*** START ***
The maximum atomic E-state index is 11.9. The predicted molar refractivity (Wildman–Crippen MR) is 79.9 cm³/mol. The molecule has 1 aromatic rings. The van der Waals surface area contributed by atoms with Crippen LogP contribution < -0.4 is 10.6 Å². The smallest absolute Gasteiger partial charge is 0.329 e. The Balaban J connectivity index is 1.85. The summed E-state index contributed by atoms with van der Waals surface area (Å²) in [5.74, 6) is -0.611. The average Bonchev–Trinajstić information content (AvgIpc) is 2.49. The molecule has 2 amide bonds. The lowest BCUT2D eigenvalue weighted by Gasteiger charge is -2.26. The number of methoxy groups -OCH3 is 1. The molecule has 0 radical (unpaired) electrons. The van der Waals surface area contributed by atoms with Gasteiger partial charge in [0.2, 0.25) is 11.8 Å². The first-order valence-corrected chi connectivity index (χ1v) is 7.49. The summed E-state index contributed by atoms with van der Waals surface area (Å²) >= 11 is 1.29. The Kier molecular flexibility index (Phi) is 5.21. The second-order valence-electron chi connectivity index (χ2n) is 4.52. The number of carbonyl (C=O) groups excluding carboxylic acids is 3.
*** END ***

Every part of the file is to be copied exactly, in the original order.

The maximum atomic E-state index is 11.9. The predicted molar refractivity (Wildman–Crippen MR) is 79.9 cm³/mol. The molecule has 1 aromatic rings. The van der Waals surface area contributed by atoms with Crippen LogP contribution < -0.4 is 10.6 Å². The smallest absolute Gasteiger partial charge is 0.329 e. The Balaban J connectivity index is 1.85. The summed E-state index contributed by atoms with van der Waals surface area (Å²) in [5.74, 6) is -0.611. The average Bonchev–Trinajstić information content (AvgIpc) is 2.49. The molecule has 2 amide bonds. The lowest BCUT2D eigenvalue weighted by Gasteiger charge is -2.26. The number of methoxy groups -OCH3 is 1. The molecule has 0 radical (unpaired) electrons. The van der Waals surface area contributed by atoms with Gasteiger partial charge in [0.2, 0.25) is 11.8 Å². The first-order valence-corrected chi connectivity index (χ1v) is 7.49. The summed E-state index contributed by atoms with van der Waals surface area (Å²) >= 11 is 1.29. The Kier molecular flexibility index (Phi) is 5.21. The second-order valence-electron chi connectivity index (χ2n) is 4.52. The number of carbonyl (C=O) groups excluding carboxylic acids is 3.